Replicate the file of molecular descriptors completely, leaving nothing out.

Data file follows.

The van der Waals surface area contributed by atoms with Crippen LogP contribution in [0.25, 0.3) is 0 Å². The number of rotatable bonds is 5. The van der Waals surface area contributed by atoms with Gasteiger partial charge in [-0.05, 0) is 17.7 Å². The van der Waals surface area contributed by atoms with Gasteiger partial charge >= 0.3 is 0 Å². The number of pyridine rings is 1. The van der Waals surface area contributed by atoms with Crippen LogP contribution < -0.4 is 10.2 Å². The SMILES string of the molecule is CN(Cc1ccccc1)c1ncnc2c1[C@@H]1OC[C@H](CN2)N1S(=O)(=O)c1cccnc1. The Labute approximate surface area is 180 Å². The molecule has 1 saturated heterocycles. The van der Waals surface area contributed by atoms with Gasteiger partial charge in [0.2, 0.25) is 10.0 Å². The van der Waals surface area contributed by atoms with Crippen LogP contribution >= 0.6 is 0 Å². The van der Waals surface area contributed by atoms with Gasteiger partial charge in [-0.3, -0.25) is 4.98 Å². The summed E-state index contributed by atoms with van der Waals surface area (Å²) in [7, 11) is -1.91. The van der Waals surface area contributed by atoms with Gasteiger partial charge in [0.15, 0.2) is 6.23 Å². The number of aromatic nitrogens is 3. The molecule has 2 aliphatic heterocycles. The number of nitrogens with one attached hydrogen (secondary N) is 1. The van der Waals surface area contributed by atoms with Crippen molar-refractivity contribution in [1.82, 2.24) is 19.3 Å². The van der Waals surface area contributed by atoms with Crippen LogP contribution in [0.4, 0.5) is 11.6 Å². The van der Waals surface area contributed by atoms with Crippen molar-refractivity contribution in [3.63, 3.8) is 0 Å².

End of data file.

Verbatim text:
The van der Waals surface area contributed by atoms with Crippen LogP contribution in [0.25, 0.3) is 0 Å². The number of rotatable bonds is 5. The van der Waals surface area contributed by atoms with Gasteiger partial charge in [-0.05, 0) is 17.7 Å². The van der Waals surface area contributed by atoms with Gasteiger partial charge >= 0.3 is 0 Å². The number of pyridine rings is 1. The van der Waals surface area contributed by atoms with Crippen LogP contribution < -0.4 is 10.2 Å². The SMILES string of the molecule is CN(Cc1ccccc1)c1ncnc2c1[C@@H]1OC[C@H](CN2)N1S(=O)(=O)c1cccnc1. The Labute approximate surface area is 180 Å². The molecule has 1 saturated heterocycles. The van der Waals surface area contributed by atoms with Gasteiger partial charge in [0.2, 0.25) is 10.0 Å². The van der Waals surface area contributed by atoms with Crippen LogP contribution >= 0.6 is 0 Å². The van der Waals surface area contributed by atoms with Gasteiger partial charge in [-0.3, -0.25) is 4.98 Å². The summed E-state index contributed by atoms with van der Waals surface area (Å²) in [7, 11) is -1.91. The van der Waals surface area contributed by atoms with Gasteiger partial charge in [0.15, 0.2) is 6.23 Å². The number of aromatic nitrogens is 3. The molecule has 2 aliphatic heterocycles. The number of nitrogens with one attached hydrogen (secondary N) is 1. The van der Waals surface area contributed by atoms with Crippen molar-refractivity contribution in [1.82, 2.24) is 19.3 Å². The van der Waals surface area contributed by atoms with Crippen LogP contribution in [0.4, 0.5) is 11.6 Å². The van der Waals surface area contributed by atoms with Crippen molar-refractivity contribution in [3.63, 3.8) is 0 Å².